After last week’s rather vocal debate on the ethics of commercialism in adventure, I figured it was time to get firmly back to what we all love: travelling the world on two wheels. (Less talk, more action, and all that.)
Now, as long-term readers will know, I’ve never had any particular fascination with touring bikes themselves. Though I’ve written the odd blog post on the topic, this has mainly been in order to get people here via search engines so that I can talk to them about how getting on a bike and going somewhere is a far better use of their time than endlessly googling touring bikes. (This works pretty well.)
But in the years since I started this blog, I’ve inevitably accumulating a certain amount of wisdom – both from first hand experience on the road in 40+ countries and from literally hundreds of other equally experienced riders – on what it is that distinguishes the ‘ideal’ world travel bicycle from… not just other bikes in general, but other touring bikes too. For not all touring bikes are created equal. Not by a long shot.
(Ironically, my lack of interest in equipment led me to write an entire handbook on choosing gear for cycle touring – the theory being, of course, that by doing so I would never have to answer another question on cycle touring equipment ever again. This has largely worked.)
Since relocating to Bristol earlier this year, I’ve also discovered something else, which is that I actually really enjoy working on bicycles. I enjoy getting my hands dirty. I enjoy the process of taking something that’s falling to pieces and – with just my hands and a selection of basic tools and parts – intuit and experiment with how to bring it back to that state of mechanical equilibrium in which everything just works.
It’s also slightly reminiscent of long-term touring. Everyone who’s done such a tour will know of the evolving mental to-do list of bicycle maintenance jobs. The rear derailleur could do with a tweak on the second sprocket down. There’s too much slack in that barrel adjuster. What’s that tick on the drive-side downstroke – pedal bearing, chainring bolt, bottom bracket or loose shoelace? Without wanting to get too Pirsig, there’s a certain zen to the art of bicycle maintenance.
I’ve rediscovered the simple yet therapeutic nature of bicycle rebuilding by volunteering at the Bristol Bike Project, spending one afternoon a week taking donated rust-heaps that’ve been sitting in people’s garden sheds for god knows how long and making them roadworthy again. These bicycles are often museum pieces. Not a day goes by at the Bike Project when I don’t learn something new about some long-forgotten piece of bicycle engineering technology.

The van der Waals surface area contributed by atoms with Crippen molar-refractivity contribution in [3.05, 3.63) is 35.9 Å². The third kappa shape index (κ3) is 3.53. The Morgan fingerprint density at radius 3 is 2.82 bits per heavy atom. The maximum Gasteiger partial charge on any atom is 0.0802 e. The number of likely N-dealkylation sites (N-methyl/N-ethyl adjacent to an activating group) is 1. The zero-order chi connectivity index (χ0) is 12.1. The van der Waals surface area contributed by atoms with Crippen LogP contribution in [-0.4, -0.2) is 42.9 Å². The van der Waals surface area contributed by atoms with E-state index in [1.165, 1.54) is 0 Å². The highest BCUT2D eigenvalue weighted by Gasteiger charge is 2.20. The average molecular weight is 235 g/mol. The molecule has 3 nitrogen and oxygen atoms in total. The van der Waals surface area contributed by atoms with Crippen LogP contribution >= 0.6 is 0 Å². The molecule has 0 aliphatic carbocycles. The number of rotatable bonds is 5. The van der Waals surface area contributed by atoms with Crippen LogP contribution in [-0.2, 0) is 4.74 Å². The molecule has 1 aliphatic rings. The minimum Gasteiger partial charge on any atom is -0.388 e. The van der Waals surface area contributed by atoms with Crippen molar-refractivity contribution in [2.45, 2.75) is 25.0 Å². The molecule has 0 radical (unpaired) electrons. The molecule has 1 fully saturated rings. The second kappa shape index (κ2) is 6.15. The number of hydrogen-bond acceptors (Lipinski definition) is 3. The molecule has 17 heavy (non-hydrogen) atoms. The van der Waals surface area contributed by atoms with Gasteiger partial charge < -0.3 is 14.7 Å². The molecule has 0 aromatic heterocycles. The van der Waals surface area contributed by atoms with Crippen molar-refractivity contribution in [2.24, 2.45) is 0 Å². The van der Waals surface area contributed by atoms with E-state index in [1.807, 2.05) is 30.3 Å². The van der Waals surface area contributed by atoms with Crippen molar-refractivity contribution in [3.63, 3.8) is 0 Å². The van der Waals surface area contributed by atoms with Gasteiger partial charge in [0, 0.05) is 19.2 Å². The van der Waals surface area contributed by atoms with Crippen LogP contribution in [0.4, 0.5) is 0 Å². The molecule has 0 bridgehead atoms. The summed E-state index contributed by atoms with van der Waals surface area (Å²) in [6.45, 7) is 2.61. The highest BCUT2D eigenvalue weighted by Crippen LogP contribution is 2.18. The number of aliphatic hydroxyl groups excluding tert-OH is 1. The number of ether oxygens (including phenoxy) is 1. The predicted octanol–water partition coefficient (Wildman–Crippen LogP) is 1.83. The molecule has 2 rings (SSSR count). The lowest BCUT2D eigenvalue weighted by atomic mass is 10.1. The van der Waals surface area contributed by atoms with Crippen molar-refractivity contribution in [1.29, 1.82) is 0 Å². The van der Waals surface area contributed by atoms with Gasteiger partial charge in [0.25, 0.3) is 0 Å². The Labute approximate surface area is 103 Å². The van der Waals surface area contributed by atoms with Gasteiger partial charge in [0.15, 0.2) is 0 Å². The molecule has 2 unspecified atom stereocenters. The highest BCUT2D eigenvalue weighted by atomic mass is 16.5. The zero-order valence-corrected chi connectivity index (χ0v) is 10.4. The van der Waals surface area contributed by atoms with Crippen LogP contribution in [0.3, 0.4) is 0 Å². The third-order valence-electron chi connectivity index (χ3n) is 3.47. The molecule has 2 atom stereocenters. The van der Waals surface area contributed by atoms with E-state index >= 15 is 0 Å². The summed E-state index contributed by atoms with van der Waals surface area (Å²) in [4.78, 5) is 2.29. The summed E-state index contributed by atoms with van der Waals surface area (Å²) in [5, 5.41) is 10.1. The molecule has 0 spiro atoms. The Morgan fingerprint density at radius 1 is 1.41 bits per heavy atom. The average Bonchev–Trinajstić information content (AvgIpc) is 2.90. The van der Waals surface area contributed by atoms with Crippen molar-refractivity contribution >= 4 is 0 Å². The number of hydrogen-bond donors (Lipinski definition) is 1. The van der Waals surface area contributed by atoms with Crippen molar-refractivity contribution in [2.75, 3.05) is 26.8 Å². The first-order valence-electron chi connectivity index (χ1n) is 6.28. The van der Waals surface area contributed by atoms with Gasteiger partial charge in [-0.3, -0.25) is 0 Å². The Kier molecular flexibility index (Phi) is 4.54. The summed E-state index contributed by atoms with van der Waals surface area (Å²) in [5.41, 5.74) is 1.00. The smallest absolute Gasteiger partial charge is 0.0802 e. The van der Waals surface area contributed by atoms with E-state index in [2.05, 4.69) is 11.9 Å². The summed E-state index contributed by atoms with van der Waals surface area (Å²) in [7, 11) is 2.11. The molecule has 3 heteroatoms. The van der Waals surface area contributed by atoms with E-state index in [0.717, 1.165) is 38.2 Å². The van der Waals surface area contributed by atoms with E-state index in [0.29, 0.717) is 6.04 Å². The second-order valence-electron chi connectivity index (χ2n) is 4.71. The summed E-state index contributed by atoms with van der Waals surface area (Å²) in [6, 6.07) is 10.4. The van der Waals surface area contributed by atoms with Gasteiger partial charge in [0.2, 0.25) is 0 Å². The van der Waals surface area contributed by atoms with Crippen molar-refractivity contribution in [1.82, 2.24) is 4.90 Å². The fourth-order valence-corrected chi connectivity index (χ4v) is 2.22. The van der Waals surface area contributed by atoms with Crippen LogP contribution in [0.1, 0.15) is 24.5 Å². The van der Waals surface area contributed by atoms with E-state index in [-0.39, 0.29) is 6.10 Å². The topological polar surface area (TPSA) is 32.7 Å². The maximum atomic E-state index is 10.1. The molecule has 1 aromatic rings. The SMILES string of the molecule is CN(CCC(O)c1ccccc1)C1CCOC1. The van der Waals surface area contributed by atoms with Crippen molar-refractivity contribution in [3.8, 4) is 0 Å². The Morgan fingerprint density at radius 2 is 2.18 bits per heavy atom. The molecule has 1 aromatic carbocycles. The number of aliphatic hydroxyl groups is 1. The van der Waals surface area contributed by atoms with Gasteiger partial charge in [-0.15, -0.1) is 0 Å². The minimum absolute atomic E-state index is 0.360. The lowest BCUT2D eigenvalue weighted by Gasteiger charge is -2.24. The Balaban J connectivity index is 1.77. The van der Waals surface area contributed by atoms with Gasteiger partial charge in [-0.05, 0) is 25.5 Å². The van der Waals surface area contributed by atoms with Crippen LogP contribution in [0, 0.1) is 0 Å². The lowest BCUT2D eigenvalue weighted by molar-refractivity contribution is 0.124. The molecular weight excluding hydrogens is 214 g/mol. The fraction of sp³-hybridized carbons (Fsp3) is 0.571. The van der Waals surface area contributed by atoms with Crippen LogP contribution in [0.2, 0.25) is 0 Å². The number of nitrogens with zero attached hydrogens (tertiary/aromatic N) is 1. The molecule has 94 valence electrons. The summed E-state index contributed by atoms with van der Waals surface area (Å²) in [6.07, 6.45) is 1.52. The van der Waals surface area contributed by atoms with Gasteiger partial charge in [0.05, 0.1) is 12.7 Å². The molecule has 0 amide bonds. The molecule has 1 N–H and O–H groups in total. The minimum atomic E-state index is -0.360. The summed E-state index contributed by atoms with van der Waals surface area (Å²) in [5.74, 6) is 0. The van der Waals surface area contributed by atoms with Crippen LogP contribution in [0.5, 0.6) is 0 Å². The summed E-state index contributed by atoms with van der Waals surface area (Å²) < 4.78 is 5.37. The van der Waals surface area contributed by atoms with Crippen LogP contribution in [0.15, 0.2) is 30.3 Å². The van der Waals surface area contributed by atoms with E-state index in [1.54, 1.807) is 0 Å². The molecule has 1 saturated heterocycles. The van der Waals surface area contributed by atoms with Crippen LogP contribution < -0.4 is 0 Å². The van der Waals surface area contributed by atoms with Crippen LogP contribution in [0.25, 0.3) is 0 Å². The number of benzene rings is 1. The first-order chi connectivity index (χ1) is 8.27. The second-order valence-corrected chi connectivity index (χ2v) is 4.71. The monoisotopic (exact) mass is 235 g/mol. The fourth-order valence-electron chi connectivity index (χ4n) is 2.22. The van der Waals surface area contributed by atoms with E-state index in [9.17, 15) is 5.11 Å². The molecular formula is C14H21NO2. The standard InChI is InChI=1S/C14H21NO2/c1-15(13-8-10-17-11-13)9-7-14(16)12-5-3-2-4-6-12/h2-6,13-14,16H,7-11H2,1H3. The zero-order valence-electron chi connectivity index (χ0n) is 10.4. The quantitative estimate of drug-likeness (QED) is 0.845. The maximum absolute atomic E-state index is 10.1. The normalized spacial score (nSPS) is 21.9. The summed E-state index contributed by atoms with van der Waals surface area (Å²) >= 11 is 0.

Anyway. It got me thinking: if I were to build another bicycle from the ground up for the specific intention of travelling the planet, ultra long term, wanting insane levels of durability, maximum versatility in where I could take it, ultimate ease of maintenance, the greatest possible chance of finding compatible parts, and with comfort under load as a top priority… what would such a bike look like? What parts would I choose? What would my priorities be for the build, with all that experience to draw from? And how would it be put together?
It would certainly differ greatly from my first attempt at building an expedition bike. While certainly unique, that bike only really came into its own in Outer Mongolia and the most challenging parts of Africa. It was massively overbuilt for long-distance touring, slowed me down immeasurably, and in retrospect was a bit like taking a sledgehammer to a picturehook. It got me where I was going, of course. But there’s a lot I’d want to change.
Well, I’m excited to announce that I have now designed and built such a bike.
While the chances of me attempting to cycle round the world in one go (again) are slim, being happily married and having otherwise got it out of my system, this bike is the one I’d like to think I’ll spend the remainder of my touring days riding, wherever in the world I choose to go.
Vast amounts of thought and research have gone into its design, and I’ll be sharing the complete build process on this blog in the next couple of weeks.
But for now, I could use some help. Because the bike still doesn’t have a name.
So here’s the point of today’s post:
If you were building the ultimate heavy-duty world touring bicycle, what name would you give it?
(Ideally, something other than ‘Tom’s Expedition Bike’ – though that is a fairly accurate description!)
Answers in the comments. Whoever comes up with the name I choose gets a mystery prize. Just for fun 🙂
To get your creative juices flowing, here are some of the suggestions that have come through on Twitter and Facebook so far:
Go nuts! No name too silly.
Though it would also be good if someone came up with one I’d actually want to plaster across the top tube of the bicycle…